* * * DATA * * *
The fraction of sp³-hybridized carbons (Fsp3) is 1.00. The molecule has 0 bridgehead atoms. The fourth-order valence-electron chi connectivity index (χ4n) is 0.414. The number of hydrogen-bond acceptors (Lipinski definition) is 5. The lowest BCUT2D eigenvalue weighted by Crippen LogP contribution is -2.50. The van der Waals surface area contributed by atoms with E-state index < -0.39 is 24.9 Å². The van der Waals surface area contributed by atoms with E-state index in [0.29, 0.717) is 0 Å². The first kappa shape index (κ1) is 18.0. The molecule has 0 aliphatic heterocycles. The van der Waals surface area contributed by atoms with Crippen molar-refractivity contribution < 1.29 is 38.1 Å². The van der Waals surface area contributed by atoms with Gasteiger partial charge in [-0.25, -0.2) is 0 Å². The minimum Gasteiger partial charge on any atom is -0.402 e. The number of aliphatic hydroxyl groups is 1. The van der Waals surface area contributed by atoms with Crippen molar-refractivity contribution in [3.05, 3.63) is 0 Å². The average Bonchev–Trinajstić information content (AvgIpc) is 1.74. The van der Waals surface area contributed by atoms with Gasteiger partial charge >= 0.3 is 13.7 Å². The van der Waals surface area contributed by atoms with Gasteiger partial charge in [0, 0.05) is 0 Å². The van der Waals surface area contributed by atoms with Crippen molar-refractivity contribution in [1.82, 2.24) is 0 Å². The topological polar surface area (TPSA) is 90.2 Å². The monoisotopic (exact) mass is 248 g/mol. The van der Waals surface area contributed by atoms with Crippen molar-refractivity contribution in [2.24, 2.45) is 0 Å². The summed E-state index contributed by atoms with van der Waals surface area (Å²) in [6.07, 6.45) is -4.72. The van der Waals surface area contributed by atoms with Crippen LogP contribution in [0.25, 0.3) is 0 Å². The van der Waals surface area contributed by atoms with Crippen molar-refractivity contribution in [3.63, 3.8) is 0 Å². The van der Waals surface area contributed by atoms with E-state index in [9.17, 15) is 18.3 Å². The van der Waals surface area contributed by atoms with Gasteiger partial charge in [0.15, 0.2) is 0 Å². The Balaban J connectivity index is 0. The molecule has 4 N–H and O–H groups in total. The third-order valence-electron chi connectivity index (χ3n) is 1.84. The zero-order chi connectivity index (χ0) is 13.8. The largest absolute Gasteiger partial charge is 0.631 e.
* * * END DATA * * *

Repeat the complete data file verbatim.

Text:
The fraction of sp³-hybridized carbons (Fsp3) is 1.00. The molecule has 0 bridgehead atoms. The fourth-order valence-electron chi connectivity index (χ4n) is 0.414. The number of hydrogen-bond acceptors (Lipinski definition) is 5. The lowest BCUT2D eigenvalue weighted by Crippen LogP contribution is -2.50. The van der Waals surface area contributed by atoms with E-state index < -0.39 is 24.9 Å². The van der Waals surface area contributed by atoms with E-state index in [0.29, 0.717) is 0 Å². The first kappa shape index (κ1) is 18.0. The molecule has 0 aliphatic heterocycles. The van der Waals surface area contributed by atoms with Crippen molar-refractivity contribution < 1.29 is 38.1 Å². The van der Waals surface area contributed by atoms with Gasteiger partial charge in [-0.25, -0.2) is 0 Å². The minimum Gasteiger partial charge on any atom is -0.402 e. The number of aliphatic hydroxyl groups is 1. The van der Waals surface area contributed by atoms with Crippen molar-refractivity contribution in [3.05, 3.63) is 0 Å². The average Bonchev–Trinajstić information content (AvgIpc) is 1.74. The van der Waals surface area contributed by atoms with Gasteiger partial charge >= 0.3 is 13.7 Å². The van der Waals surface area contributed by atoms with Gasteiger partial charge in [0, 0.05) is 0 Å². The van der Waals surface area contributed by atoms with Crippen molar-refractivity contribution in [1.82, 2.24) is 0 Å². The topological polar surface area (TPSA) is 90.2 Å². The monoisotopic (exact) mass is 248 g/mol. The van der Waals surface area contributed by atoms with Crippen molar-refractivity contribution in [2.24, 2.45) is 0 Å². The summed E-state index contributed by atoms with van der Waals surface area (Å²) in [6.07, 6.45) is -4.72. The van der Waals surface area contributed by atoms with Crippen LogP contribution in [0.25, 0.3) is 0 Å². The van der Waals surface area contributed by atoms with Crippen molar-refractivity contribution in [3.63, 3.8) is 0 Å². The van der Waals surface area contributed by atoms with E-state index in [9.17, 15) is 18.3 Å². The van der Waals surface area contributed by atoms with Gasteiger partial charge in [0.15, 0.2) is 0 Å². The Balaban J connectivity index is 0. The molecule has 4 N–H and O–H groups in total. The third-order valence-electron chi connectivity index (χ3n) is 1.84. The zero-order chi connectivity index (χ0) is 13.8. The largest absolute Gasteiger partial charge is 0.631 e.